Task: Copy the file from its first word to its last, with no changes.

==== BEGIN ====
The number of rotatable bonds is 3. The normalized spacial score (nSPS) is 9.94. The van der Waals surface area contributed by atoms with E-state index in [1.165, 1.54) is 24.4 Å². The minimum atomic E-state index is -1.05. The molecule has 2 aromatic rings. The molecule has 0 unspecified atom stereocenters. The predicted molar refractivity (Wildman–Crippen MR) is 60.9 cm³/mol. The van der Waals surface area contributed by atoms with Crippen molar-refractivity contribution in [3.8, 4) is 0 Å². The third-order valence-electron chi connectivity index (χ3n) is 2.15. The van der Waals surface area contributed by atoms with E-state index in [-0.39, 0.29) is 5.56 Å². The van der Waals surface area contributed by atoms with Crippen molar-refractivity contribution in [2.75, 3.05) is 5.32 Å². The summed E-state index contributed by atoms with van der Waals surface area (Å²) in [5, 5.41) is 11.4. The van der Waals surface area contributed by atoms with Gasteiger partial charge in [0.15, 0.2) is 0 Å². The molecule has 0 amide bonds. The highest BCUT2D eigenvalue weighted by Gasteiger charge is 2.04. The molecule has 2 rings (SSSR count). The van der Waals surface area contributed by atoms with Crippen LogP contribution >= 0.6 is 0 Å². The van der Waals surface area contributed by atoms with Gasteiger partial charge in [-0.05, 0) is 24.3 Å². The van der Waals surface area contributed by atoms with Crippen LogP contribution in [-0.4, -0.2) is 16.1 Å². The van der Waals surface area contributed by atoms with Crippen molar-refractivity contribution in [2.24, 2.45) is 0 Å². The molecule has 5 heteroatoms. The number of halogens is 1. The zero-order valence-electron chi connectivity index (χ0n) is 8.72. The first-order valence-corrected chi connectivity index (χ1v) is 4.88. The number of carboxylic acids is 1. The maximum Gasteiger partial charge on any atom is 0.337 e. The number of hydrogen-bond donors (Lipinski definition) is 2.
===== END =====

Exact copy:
The number of rotatable bonds is 3. The normalized spacial score (nSPS) is 9.94. The van der Waals surface area contributed by atoms with E-state index in [1.165, 1.54) is 24.4 Å². The minimum atomic E-state index is -1.05. The molecule has 2 aromatic rings. The molecule has 0 unspecified atom stereocenters. The predicted molar refractivity (Wildman–Crippen MR) is 60.9 cm³/mol. The van der Waals surface area contributed by atoms with Crippen molar-refractivity contribution in [3.8, 4) is 0 Å². The third-order valence-electron chi connectivity index (χ3n) is 2.15. The van der Waals surface area contributed by atoms with E-state index in [-0.39, 0.29) is 5.56 Å². The van der Waals surface area contributed by atoms with Crippen molar-refractivity contribution in [2.75, 3.05) is 5.32 Å². The summed E-state index contributed by atoms with van der Waals surface area (Å²) in [5, 5.41) is 11.4. The van der Waals surface area contributed by atoms with Gasteiger partial charge in [0.15, 0.2) is 0 Å². The molecule has 0 amide bonds. The highest BCUT2D eigenvalue weighted by Gasteiger charge is 2.04. The molecule has 2 rings (SSSR count). The van der Waals surface area contributed by atoms with Crippen LogP contribution >= 0.6 is 0 Å². The van der Waals surface area contributed by atoms with Gasteiger partial charge in [-0.05, 0) is 24.3 Å². The van der Waals surface area contributed by atoms with Crippen LogP contribution in [-0.4, -0.2) is 16.1 Å². The van der Waals surface area contributed by atoms with Crippen molar-refractivity contribution in [2.24, 2.45) is 0 Å². The molecule has 5 heteroatoms. The number of halogens is 1. The zero-order valence-electron chi connectivity index (χ0n) is 8.72. The first-order valence-corrected chi connectivity index (χ1v) is 4.88. The number of carboxylic acids is 1. The maximum Gasteiger partial charge on any atom is 0.337 e. The number of hydrogen-bond donors (Lipinski definition) is 2.